The same thing happens in Politics as in Sports. We see the candidates starting in on one another in a fairly juvenile manner of debate, but even more we see foul behavior and bitterness in the ranks of partisan snipers. I thought about posting some of the comments made on websites like Daily Kos and Polipundit, just to name two of the most rancid antagonists on each side. Now granted, from my conservative point-of-view it sure looks like the Left is far worse about this than the Right is, but every so often Ann Coulter writes something utterly cruel and heartless and she gets applause for it, or Michael Savage makes a baseless disparagement of a class of people and his callers call him brilliant for it. As for the Left, just look at Al Gore, Michael Moore, or Harry Reid. They are not only evil in their intent and thoroughly dishonest in their arguments, but also have propogated a cadre of like-minded minions who shout down all reasonable debate and discourse in the belief that only their side has the right to speak.

That’s the thing, really. I have tried to have discussions on the most sensitive issues with people who disagree with me, both Conservatives and Liberals. More and more often, it is impossible to touch certain topics, even to find out the reasoning and evidence for why someone holds a certain position. Ask most Liberals what they would do about Al Qaeda, and you will get a sermon on the evils of President Bush, but never a serious, considered alternative to the War on Terror. When I tried to discuss the obstacles to resolving the Illegal Immigration crisis on the Polipundit site in 2006, the site owner began a series of tirades that led to him kicking off the other four writers, not for disagreeing with him but for not instantly agreeing to write only in support of his position and opinion. More and more, I realize that these are not outliers, but actually represent the present tone and mietre of the campaign. Hillary Clinton and Barack Obama are not allowed by their ‘base’ to promise military support for America’s allies, even where we have treaty obligations in place. Mitt Romney and Rudy Giuliani are not allowed by their ‘base’ to say that Roe v. Wade is not likely to ever directly be challenged in front of the U.S. Supreme Court during their lifetime, and so even if elected President they would never be in a position to “overturn Roe v. Wade”. The issues which matter most are swallowed into the gaping maws of popular expectancy. I would even dare to say that this, more than anything else, is what is killing excitement for the 2008 election. I said before that the GOP would miss Dubya, and the fact is that none of the present crowd of candidates rises to his level. Given that fact, if any of the present Republicans were to try to compare themselves to Reagan, the resulting laughter from the absurd attempt would drive them from the field. As for the Democrats, we are bereft of a substantive explanation of their planned policies from any of them – the Bush-hate demands that all speeches focus, indeed obsess, with the current President, even though he will be a private citizen after this next election.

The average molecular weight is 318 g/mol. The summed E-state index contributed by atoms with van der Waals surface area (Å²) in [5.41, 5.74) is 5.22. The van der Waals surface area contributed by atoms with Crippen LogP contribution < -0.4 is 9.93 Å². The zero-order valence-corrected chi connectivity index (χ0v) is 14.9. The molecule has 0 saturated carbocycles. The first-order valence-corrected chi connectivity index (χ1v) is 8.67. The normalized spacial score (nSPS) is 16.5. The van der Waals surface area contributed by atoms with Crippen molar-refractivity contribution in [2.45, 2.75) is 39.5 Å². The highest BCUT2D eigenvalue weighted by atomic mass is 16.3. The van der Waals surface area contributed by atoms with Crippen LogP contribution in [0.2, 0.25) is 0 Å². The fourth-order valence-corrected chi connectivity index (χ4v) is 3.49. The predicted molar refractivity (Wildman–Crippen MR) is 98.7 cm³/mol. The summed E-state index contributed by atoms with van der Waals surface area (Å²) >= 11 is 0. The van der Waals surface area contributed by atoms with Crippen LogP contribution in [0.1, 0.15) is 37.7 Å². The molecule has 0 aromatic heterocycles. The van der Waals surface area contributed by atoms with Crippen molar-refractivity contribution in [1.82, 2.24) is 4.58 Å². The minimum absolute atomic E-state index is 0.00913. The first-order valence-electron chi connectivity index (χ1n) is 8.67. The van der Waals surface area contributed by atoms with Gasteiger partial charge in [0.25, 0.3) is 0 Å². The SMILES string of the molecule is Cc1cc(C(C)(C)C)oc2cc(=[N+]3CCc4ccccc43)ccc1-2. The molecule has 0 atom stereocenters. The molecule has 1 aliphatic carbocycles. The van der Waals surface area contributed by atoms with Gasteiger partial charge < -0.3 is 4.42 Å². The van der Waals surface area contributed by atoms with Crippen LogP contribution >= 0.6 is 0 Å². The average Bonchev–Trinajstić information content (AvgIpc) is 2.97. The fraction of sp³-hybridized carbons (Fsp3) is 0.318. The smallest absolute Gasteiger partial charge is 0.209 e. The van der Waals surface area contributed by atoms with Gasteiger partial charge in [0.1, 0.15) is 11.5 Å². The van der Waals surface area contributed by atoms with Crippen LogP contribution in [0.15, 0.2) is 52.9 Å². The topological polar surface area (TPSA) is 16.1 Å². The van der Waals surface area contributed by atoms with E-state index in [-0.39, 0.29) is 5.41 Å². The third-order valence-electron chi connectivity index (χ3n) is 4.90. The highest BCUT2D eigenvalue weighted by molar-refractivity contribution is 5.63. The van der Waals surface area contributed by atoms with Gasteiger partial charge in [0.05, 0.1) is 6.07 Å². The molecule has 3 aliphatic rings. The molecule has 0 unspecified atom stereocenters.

The Blogosphere carries its share of the blame for this corrosive atmosphere, though most of it still rests with old-guard mandarins in the MSM who bitterly resent the fall of Soviet-style socialism and the Fairness Doctrine. But unlike the NYT, LAT, and their devolutionary progeny, the Blogosphere can also be a source of solutions for this problem. It’s a bit early for New Year’s Resolutions, maybe, but even so one cannot help but wonder what it would be like if the Blogosphere worked to calm tensions, not play on them, to suggest specific solutions and debate the pros and cons openly and honestly, rather than simply trashing the other side. What if Democrats could accept that George W. Bush did a pretty good job? What if Republicans could accept that the public saw something they liked in the Democrats in 2006? What if we argued the issues and the proposals to solve crisis, rather than created lists of remembered slights and offenses? What if we were less like The Sopranos, and more like real adults?

Hey, it’s Christmas Eve, and just maybe now is a good time for a spirit of renewed hope and optimism. What do you think?